We’ve seen the Kidmin leader must be a Christ-follower, a Vision-caster, and a Relationship-builder. A Kidmin leader is also:

solutionsA Problem-solver.

Solving problems is one of the quickest ways to gain influence.  When you solve problems for people, you gain trust, confidence and loyalty.  You become a “go-to” person.

In Children’s Ministry, there are many problems (or challenges, or opportunities…depending on what you want to call them):

  • The check-in computer isn’t working.
  • A parent of a 3 year old is confident that their child is mature enough to be in the 4 year old class.
  • There’s a trail of ants marching through the Nursery.
  • There’s an unknown person in Kids Church and some of your volunteers are concerned.
  • Your Pastor forgot to tell you that you were making announcements today in “big church”.
  • It’s Easter Sunday and the outdoor egg hunt with twice as many kids as normal was such a great idea…but it’s raining.

Big. Small. Problems happen. They always have and they always will.  It’s part of leading, especially when you are dealing with such a wide variety of people (kids, parents, volunteers, staff…)

As the leader, problems naturally come to us – usually at the worst time.  It’s our responsibility to provide a solution.  Why?  Not only because they need to be solved – they’re real problems – but also in order to lead.  A problem solved now will give me greater influence later.

So how do you solve problems?

  1. Provide the answer right now.  If it’s an easy fix, do it.  You know where the crayons are, or the bug spray, or how to jiggle the key so the door unlocks.  Give the answer.
  2. Refer the problem (delegate) to another leader immediately.
  3. Communicate that the issue is not as urgent as it seems and handle it later – but make sure you return to it as soon as possible.

Seems pretty obvious, doesn’t it?  Yes, but unfortunately some leaders prefer to ignore problems.  I’ve seen leaders even be evasive or rude when it comes to dealing with people with problems.  As a leader, I can’t afford to be that way…not because the problem will get worse, but because my influence will become less.

Commit to being a problem-solver, and when they arise, walk yourself through a process to deal with it.

First, take enough time to understand the issue.  Without understanding, you are shooting in the dark when you provide a solution.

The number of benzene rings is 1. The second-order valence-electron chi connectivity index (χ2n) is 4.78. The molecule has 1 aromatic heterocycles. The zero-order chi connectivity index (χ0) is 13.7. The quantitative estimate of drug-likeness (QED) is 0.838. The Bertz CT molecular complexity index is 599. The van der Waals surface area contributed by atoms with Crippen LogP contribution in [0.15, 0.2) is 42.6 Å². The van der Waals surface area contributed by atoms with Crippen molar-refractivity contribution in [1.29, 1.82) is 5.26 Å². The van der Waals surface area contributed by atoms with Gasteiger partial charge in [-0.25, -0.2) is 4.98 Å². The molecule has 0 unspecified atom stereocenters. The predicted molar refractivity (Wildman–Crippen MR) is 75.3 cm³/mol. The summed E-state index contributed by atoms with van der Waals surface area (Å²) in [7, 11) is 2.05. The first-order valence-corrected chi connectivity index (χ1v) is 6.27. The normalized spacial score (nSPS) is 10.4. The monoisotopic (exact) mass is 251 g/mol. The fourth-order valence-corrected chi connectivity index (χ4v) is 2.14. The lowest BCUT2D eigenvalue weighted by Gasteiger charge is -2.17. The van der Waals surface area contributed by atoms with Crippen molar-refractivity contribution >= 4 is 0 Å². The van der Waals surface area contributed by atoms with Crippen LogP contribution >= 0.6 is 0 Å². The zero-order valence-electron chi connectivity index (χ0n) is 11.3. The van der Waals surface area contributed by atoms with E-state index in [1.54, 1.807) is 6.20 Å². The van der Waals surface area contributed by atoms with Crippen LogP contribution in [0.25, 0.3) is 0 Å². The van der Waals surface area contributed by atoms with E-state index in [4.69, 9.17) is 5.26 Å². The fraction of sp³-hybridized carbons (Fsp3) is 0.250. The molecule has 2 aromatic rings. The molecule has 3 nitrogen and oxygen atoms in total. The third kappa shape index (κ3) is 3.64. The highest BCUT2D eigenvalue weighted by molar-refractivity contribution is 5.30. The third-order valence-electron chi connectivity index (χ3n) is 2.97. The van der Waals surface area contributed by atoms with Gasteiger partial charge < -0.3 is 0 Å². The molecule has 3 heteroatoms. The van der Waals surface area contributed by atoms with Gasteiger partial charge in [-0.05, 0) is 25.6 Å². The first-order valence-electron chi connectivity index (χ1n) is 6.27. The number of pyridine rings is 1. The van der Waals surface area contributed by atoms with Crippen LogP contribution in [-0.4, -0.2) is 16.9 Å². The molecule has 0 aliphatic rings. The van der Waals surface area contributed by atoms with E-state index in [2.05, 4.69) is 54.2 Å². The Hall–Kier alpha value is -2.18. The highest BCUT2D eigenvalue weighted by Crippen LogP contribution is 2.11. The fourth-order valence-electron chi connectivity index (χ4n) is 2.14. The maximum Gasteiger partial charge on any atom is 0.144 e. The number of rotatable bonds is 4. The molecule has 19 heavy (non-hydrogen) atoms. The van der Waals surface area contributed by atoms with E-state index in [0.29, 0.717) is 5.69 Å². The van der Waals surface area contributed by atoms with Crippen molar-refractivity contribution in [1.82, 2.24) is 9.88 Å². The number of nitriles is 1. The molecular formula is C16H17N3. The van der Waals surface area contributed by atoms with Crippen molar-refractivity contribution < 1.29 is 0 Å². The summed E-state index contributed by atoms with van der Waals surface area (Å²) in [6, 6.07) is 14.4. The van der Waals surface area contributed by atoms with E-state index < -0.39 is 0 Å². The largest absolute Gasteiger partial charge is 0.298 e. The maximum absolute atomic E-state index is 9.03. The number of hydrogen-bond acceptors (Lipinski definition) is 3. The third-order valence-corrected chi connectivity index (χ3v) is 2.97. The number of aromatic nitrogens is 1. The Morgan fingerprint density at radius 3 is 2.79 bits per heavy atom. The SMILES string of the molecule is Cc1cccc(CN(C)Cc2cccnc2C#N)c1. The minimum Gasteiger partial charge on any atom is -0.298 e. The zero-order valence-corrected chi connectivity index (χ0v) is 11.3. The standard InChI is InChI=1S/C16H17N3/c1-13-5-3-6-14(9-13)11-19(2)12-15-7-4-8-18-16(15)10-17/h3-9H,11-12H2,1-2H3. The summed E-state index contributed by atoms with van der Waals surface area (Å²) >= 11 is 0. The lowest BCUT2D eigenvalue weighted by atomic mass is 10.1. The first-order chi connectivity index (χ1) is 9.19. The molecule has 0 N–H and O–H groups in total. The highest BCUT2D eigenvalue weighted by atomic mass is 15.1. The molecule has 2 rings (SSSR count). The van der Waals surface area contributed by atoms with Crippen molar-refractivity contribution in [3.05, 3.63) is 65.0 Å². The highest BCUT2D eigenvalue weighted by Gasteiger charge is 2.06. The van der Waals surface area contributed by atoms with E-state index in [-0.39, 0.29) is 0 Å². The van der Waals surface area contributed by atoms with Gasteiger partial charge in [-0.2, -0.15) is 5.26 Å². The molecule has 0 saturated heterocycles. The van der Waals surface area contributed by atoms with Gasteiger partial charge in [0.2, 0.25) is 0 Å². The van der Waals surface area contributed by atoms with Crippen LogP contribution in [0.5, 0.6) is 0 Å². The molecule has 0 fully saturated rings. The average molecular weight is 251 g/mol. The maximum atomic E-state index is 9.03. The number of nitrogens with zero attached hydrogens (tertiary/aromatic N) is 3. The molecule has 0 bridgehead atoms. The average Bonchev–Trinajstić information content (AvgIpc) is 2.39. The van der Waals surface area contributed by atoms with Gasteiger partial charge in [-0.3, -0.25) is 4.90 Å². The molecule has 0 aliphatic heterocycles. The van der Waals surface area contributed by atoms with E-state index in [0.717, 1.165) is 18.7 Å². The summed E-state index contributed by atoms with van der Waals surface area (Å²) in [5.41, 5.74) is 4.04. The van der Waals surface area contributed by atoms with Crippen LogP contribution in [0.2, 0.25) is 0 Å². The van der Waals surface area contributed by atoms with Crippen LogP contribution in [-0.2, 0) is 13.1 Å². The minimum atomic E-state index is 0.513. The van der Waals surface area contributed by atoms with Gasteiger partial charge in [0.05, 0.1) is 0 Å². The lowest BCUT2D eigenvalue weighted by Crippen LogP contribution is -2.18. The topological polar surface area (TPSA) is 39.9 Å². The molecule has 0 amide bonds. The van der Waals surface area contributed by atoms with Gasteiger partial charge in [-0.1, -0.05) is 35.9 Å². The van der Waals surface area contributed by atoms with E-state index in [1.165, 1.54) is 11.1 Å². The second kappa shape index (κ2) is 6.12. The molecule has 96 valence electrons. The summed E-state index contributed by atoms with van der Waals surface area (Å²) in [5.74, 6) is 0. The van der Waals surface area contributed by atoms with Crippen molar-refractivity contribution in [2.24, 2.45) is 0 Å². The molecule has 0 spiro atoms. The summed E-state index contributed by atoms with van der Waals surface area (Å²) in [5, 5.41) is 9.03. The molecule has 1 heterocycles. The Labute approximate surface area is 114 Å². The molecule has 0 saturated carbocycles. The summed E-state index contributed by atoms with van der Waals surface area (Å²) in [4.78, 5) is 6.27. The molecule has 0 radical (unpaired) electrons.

Second, respond with the attitude of a leader.  A leader does not panic, is not rude, and does not belittle – no matter how trivial or irritating the problem might be (yes, this response even applies to that person in your Kidmin who always has a problem! :) )

Third, decide what the options are for solving the problem (see above).

Fourth, apply the option.  In this step, I would also recommend using the opportunity to equip and empower other leaders, so they become problem solvers also.

  • You might want to ask the leader who is tech-minded if they would be available to trouble-shoot the check-in system should it go down again.  Ask if the check-in team can have their cell number to call them should that happen.
  • Use the opportunity to remind your volunteers of the “stranger” policy found in your Children’s Ministry handbook.
  • Ask your Pastor if you can work with his secretary to create an “announcement” calendar that can be posted in the office.

Solving problems is an essential part of Kidmin leadership.  How we solve them will provide as much benefit as the actual solutions we offer.

A Kidmin Leader Is: A Relationship Builder

So far we’ve seen that a Kidmin Leader is a Christ-follower and a Vision-caster. A Kidmin leader is also:

relationshipA Relationship-builder.

Have you ever thought about the ministry of Jesus?  He was not involved in any programs.  He used no curriculum.  I don’t even think he had a huge master-calendar on the wall to coordinate events! :)

What was His ministry all about?  Relationships.

Ministry always happens best in the context of relationships.

And guess what – so does leadership.

Are programs, curriculum and calendars important?  Absolutely!  But you can Continue reading A Kidmin Leader Is: A Relationship Builder